Workload of radiologists in United States in 2006-2007 and trends since 1991-1992

Mythreyi Bhargavan, Adam H. Kaye, Howard P. Forman, Jonathan H. Sunshine

Research output: Contribution to journalArticlepeer-review


Purpose: To determine radiologists' workloads in 2006-2007, as measured by both procedures per full-time equivalent (FTE) radiologist and relative value units (RVUs) per FTE radiologist, and to discover trends since 1991-1992. Materials and Methods: Non-individually identifiable data from the American College of Radiology (ACR) 2007 Survey of Radiologists were compared with data from previous ACR surveys; all surveys were weighted to make them nationally representative. Under National Institutes of Health rules for protection of human subjects, studies based on anonymized surveys do not require approval by an institutional review board. Workload according to individual practice characteristics, such as type (eg, academic, private, multispecialty) and setting, was tested for statistically significant differences from the average for all radiologists. Time trends and the independent effect on workload of practice characteristics were measured with regression analyses. Changes in average procedure complexity were calculated in physician work RVUs per Medicare procedure. Results: In 2006-2007, the average annual workload per FTE radiologist was 14 900 procedures, an increase of 7% since 2002-2003 and 34.0% since 1991-1992. Annual RVUs per FTE radiologist were 10 200, an increase of 10% since 2002-2003 and 70.3% since 1991-1992. Academic practices performed about one-third fewer procedures per FTE radiologist than others. In most types of practice, radiologists in a 75th-percentile practice performed at least 65% more procedures annually than radiologists in a 25th-percentile practice. Regression analysis showed that practices that used external off-hours teleradiology services performed 27% more procedures than otherwise similar practices that did not use these services. Conclusion: Radiologists' workload continued to increase in recent years. Because there is much unexplained variation, averages or medians should not be used as norms. However, such statistics can help practices to understand how they compare with other, similar practices.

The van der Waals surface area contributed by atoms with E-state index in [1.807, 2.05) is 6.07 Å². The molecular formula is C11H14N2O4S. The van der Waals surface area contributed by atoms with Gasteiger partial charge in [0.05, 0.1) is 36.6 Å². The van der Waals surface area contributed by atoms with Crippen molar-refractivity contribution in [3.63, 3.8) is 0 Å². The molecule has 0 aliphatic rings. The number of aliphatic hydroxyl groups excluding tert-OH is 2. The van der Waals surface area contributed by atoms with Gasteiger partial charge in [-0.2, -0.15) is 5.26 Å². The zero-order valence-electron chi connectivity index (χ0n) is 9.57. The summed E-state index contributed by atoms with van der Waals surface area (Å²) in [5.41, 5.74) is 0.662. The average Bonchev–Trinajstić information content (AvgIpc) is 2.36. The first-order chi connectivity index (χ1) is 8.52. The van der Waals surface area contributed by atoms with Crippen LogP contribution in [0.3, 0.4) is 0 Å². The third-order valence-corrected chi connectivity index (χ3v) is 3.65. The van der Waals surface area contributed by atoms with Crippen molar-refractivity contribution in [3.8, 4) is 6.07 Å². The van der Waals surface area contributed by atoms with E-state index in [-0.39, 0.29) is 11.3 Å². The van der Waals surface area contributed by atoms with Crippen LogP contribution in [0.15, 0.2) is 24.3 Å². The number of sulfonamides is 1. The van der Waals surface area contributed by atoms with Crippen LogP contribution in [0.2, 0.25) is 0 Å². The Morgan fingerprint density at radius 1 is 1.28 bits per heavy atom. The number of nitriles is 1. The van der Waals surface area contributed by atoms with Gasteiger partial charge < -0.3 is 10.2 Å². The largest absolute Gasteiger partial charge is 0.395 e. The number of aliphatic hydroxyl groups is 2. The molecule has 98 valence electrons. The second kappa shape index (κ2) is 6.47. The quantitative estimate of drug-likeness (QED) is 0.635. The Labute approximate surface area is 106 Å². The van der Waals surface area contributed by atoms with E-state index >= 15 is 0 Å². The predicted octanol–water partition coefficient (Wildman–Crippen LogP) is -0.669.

Original languageEnglish (US)
Pages (from-to)458-467
Number of pages10
Issue number2
StatePublished - Aug 1 2009

ASJC Scopus subject areas

  • Radiology Nuclear Medicine and imaging


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